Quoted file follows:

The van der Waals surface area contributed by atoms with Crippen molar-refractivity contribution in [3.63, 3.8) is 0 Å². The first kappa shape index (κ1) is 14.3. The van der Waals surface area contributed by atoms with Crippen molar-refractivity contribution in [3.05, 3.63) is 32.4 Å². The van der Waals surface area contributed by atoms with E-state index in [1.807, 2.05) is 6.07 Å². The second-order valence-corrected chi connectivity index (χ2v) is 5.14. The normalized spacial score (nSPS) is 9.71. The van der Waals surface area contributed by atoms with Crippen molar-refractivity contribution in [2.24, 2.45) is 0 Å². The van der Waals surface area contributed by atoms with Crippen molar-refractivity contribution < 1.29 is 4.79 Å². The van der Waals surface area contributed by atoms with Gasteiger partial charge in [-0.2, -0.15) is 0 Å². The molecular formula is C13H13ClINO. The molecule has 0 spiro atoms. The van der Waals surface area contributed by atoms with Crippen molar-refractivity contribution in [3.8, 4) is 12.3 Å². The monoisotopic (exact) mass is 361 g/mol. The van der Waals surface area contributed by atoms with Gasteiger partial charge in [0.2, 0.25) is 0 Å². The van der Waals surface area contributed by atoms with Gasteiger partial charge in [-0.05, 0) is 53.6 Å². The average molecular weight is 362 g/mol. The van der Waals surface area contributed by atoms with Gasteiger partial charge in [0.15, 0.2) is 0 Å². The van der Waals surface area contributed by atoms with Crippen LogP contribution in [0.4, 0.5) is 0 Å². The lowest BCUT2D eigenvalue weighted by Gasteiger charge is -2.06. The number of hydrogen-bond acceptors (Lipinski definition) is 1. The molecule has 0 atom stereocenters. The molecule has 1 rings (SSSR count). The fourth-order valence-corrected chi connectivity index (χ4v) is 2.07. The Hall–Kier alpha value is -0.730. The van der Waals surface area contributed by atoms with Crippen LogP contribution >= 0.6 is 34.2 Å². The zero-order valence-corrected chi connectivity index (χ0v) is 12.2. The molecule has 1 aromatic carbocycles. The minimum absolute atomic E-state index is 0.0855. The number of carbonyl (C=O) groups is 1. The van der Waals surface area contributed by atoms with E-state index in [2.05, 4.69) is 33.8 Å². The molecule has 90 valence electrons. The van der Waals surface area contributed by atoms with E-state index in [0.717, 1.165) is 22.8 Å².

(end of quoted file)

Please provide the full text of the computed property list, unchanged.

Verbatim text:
The van der Waals surface area contributed by atoms with Crippen molar-refractivity contribution in [3.63, 3.8) is 0 Å². The first kappa shape index (κ1) is 14.3. The van der Waals surface area contributed by atoms with Crippen molar-refractivity contribution in [3.05, 3.63) is 32.4 Å². The van der Waals surface area contributed by atoms with E-state index in [1.807, 2.05) is 6.07 Å². The second-order valence-corrected chi connectivity index (χ2v) is 5.14. The normalized spacial score (nSPS) is 9.71. The van der Waals surface area contributed by atoms with Crippen molar-refractivity contribution in [2.24, 2.45) is 0 Å². The van der Waals surface area contributed by atoms with Crippen molar-refractivity contribution < 1.29 is 4.79 Å². The van der Waals surface area contributed by atoms with Gasteiger partial charge in [-0.2, -0.15) is 0 Å². The molecular formula is C13H13ClINO. The molecule has 0 spiro atoms. The van der Waals surface area contributed by atoms with Crippen molar-refractivity contribution in [3.8, 4) is 12.3 Å². The monoisotopic (exact) mass is 361 g/mol. The van der Waals surface area contributed by atoms with Gasteiger partial charge in [0.2, 0.25) is 0 Å². The van der Waals surface area contributed by atoms with Gasteiger partial charge in [-0.05, 0) is 53.6 Å². The average molecular weight is 362 g/mol. The van der Waals surface area contributed by atoms with Gasteiger partial charge in [0.15, 0.2) is 0 Å². The van der Waals surface area contributed by atoms with Crippen LogP contribution in [0.4, 0.5) is 0 Å². The lowest BCUT2D eigenvalue weighted by Gasteiger charge is -2.06. The number of hydrogen-bond acceptors (Lipinski definition) is 1. The molecule has 0 atom stereocenters. The molecule has 1 rings (SSSR count). The fourth-order valence-corrected chi connectivity index (χ4v) is 2.07. The Hall–Kier alpha value is -0.730. The van der Waals surface area contributed by atoms with Crippen LogP contribution >= 0.6 is 34.2 Å². The zero-order valence-corrected chi connectivity index (χ0v) is 12.2. The molecule has 1 aromatic carbocycles. The minimum absolute atomic E-state index is 0.0855. The number of carbonyl (C=O) groups is 1. The van der Waals surface area contributed by atoms with E-state index in [2.05, 4.69) is 33.8 Å². The molecule has 90 valence electrons. The van der Waals surface area contributed by atoms with E-state index in [0.717, 1.165) is 22.8 Å².